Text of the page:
“Kekua” might be defined as “fiction copied from one story to another in the media echo chamber and assumed to be fact.” The infamous story of Lennay Kekua, Manti Te’o’s girlfriend, was copied and repeated endlessly until somebody finally checked her out and learned she never existed.
Virtually every news story one reads about Illinois pensions mentions our “$97 billion” unfunded pension liability. That’s the size of the problem, most everybody who follows the pension crisis will tell you. Actually, the number is Kekua. The original source of the number is the state — the same folks who created the problem report $97 billion as the official unfunded pension liability.
Financial experts tell us something far more frightening. Most recently, University of Illinois finance professor Jeffrey Brown said the problem is two to three times what the state says. We earlier listed other unbiased experts from out of state saying the Illinois problem is roughly twice that $97 billion official number. The state’s numbers are backed up by no credible pension expert. By “credible pension expert” I mean a person or group with no policy agenda and that isn’t biased by how they are paid. Professor Brown put it this way: “One would have to search far and wide to find a reputable financial economist – of any political persuasion or ideology – who believes that [the accounting rule the state uses which distorts the official state numbers] has any reasonable intellectual foundation.”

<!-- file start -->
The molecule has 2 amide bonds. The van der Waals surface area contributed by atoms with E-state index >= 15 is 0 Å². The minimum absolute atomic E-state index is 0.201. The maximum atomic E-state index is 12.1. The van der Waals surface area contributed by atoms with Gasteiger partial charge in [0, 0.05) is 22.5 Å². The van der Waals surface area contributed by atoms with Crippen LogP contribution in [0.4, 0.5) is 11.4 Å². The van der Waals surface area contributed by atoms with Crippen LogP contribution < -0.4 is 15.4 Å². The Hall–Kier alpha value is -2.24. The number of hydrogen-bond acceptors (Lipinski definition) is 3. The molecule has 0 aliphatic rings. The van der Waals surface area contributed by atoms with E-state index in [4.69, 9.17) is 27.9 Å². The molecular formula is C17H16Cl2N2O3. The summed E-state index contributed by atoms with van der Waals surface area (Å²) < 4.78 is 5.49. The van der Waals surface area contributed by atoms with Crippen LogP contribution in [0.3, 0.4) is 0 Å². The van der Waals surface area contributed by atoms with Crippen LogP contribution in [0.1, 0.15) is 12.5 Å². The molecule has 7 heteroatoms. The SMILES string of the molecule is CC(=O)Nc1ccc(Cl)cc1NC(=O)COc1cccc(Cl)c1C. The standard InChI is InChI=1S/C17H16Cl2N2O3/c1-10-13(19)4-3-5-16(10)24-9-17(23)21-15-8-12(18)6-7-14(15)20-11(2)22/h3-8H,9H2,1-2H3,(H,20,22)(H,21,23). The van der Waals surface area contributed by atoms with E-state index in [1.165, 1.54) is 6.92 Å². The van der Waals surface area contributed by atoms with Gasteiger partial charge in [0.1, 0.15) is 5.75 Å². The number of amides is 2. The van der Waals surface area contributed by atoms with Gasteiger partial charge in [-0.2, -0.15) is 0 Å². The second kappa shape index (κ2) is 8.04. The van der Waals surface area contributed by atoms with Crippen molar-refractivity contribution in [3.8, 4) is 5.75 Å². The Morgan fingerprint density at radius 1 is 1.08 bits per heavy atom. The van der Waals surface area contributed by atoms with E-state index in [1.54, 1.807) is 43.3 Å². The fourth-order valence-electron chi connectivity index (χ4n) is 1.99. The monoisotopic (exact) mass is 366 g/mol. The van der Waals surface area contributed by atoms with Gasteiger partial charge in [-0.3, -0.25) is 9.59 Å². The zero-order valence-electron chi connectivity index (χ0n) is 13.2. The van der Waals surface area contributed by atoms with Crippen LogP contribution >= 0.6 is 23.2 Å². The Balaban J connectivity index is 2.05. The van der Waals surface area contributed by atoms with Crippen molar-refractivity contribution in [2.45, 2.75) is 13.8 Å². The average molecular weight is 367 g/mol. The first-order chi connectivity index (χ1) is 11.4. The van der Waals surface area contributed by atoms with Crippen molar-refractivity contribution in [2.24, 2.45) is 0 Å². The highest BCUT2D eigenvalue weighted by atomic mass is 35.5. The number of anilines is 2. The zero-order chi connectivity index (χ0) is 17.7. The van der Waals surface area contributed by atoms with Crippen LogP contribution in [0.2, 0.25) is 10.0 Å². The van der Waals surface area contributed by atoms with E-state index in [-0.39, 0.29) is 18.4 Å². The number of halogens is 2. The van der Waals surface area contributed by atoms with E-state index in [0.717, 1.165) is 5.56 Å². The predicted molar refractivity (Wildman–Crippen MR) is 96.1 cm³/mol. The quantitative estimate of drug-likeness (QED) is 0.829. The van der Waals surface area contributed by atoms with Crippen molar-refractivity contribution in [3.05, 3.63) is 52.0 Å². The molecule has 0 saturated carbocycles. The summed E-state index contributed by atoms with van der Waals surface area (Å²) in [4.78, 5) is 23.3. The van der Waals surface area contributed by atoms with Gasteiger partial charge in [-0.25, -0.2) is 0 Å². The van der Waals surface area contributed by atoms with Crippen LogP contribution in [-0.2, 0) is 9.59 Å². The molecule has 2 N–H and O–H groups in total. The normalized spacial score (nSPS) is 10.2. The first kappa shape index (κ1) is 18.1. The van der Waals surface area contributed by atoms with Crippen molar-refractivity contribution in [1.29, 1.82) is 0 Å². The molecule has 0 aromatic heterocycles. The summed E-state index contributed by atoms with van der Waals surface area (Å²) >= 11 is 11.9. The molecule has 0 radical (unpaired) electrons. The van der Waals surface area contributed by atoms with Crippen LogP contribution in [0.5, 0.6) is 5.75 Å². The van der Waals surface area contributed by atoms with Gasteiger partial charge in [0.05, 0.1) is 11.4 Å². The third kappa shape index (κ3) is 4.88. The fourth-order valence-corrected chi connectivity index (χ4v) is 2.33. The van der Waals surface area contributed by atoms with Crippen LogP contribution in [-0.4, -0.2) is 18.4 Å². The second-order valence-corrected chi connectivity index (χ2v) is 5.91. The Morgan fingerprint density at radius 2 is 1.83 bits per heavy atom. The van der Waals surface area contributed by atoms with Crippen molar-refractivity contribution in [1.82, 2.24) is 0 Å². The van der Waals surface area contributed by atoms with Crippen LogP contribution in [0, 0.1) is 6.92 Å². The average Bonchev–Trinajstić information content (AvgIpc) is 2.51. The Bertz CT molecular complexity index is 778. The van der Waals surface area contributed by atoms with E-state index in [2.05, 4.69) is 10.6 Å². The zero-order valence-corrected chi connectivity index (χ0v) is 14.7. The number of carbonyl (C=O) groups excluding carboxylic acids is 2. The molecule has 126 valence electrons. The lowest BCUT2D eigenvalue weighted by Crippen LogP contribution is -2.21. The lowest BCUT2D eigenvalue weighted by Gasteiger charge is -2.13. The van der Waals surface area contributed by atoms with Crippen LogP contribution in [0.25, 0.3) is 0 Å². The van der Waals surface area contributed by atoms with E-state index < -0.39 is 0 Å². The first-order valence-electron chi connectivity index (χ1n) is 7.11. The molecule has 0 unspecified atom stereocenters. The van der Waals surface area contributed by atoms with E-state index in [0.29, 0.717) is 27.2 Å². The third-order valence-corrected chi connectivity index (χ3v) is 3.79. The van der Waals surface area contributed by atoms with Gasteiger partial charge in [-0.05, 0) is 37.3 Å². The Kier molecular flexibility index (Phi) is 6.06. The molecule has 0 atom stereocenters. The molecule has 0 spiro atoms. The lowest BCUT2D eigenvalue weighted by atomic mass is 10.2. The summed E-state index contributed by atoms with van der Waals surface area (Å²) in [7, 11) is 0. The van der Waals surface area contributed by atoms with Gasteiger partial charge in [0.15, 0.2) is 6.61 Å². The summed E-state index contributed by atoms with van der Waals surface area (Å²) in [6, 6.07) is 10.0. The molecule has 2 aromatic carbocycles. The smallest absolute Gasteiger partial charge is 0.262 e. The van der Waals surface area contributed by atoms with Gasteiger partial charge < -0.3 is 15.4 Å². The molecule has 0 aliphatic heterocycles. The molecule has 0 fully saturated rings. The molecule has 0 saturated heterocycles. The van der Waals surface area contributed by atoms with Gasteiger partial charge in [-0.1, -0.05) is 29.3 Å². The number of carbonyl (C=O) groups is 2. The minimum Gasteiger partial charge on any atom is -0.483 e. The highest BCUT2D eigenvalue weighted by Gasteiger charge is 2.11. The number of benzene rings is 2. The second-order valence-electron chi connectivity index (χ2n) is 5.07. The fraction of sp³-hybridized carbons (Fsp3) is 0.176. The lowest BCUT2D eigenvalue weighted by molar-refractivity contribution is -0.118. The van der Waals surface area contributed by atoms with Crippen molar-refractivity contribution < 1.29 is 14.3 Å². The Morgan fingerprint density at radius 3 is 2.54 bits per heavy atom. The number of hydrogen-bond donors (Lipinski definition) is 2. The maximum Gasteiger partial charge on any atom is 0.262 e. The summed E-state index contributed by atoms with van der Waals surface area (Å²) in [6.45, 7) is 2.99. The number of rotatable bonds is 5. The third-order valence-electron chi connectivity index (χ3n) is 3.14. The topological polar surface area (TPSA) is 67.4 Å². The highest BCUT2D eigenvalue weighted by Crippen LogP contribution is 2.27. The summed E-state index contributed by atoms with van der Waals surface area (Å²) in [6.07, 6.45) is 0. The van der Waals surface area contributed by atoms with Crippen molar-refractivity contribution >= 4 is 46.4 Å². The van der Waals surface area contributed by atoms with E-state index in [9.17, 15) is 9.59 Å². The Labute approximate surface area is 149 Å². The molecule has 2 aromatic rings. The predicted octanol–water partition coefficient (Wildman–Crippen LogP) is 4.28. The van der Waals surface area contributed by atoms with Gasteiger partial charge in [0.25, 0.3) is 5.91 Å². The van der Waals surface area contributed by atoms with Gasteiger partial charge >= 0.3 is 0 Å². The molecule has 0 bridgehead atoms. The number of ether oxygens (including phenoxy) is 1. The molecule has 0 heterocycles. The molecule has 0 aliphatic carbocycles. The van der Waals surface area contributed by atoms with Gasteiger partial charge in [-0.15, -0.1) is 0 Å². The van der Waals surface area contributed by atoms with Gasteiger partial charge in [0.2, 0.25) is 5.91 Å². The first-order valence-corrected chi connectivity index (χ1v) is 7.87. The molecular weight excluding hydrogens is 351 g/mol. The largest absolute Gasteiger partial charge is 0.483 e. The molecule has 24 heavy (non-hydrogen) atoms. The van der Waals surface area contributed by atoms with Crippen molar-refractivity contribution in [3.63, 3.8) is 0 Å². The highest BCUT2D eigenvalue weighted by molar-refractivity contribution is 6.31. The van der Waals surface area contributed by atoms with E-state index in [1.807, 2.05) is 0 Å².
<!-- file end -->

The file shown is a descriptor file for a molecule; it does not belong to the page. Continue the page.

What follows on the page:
The Manti Te’o farce was followed by plenty of soul searching in the sports media by reporters who were duped. That day will come soon to the media’s coverage of pension issues, perhaps next year when new accounting standards will force the state to come clean and give us honest numbers in a way similar to how the private sector is required to report its pensions.
Until then, we will have no real solution to the pension crisis because the starting point is fiction.